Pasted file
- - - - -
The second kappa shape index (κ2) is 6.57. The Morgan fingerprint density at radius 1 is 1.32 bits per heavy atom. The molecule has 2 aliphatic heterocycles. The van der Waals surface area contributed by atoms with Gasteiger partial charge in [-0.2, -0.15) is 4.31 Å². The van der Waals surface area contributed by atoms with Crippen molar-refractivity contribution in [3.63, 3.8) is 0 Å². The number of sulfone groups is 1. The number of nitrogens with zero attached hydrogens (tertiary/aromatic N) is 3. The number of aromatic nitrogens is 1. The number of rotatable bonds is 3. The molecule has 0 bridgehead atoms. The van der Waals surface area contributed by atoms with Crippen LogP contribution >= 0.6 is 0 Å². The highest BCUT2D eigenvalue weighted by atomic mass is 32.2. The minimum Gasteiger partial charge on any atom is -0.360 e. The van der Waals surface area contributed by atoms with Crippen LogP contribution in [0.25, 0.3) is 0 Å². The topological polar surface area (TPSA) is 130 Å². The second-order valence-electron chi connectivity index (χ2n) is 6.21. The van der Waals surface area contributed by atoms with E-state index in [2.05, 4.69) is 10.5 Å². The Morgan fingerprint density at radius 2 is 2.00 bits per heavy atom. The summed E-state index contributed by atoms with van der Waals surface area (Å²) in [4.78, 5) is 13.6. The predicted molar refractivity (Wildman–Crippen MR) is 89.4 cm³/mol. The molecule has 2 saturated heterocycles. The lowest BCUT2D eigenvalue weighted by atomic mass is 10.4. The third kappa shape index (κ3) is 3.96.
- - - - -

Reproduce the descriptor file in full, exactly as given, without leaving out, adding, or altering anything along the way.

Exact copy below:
The second kappa shape index (κ2) is 6.57. The Morgan fingerprint density at radius 1 is 1.32 bits per heavy atom. The molecule has 2 aliphatic heterocycles. The van der Waals surface area contributed by atoms with Gasteiger partial charge in [-0.2, -0.15) is 4.31 Å². The van der Waals surface area contributed by atoms with Crippen molar-refractivity contribution in [3.63, 3.8) is 0 Å². The number of sulfone groups is 1. The number of nitrogens with zero attached hydrogens (tertiary/aromatic N) is 3. The number of aromatic nitrogens is 1. The number of rotatable bonds is 3. The molecule has 0 bridgehead atoms. The van der Waals surface area contributed by atoms with Crippen LogP contribution >= 0.6 is 0 Å². The highest BCUT2D eigenvalue weighted by atomic mass is 32.2. The minimum Gasteiger partial charge on any atom is -0.360 e. The van der Waals surface area contributed by atoms with Crippen LogP contribution in [0.25, 0.3) is 0 Å². The topological polar surface area (TPSA) is 130 Å². The second-order valence-electron chi connectivity index (χ2n) is 6.21. The van der Waals surface area contributed by atoms with E-state index in [2.05, 4.69) is 10.5 Å². The Morgan fingerprint density at radius 2 is 2.00 bits per heavy atom. The summed E-state index contributed by atoms with van der Waals surface area (Å²) in [4.78, 5) is 13.6. The predicted molar refractivity (Wildman–Crippen MR) is 89.4 cm³/mol. The molecule has 2 saturated heterocycles. The lowest BCUT2D eigenvalue weighted by atomic mass is 10.4. The third kappa shape index (κ3) is 3.96.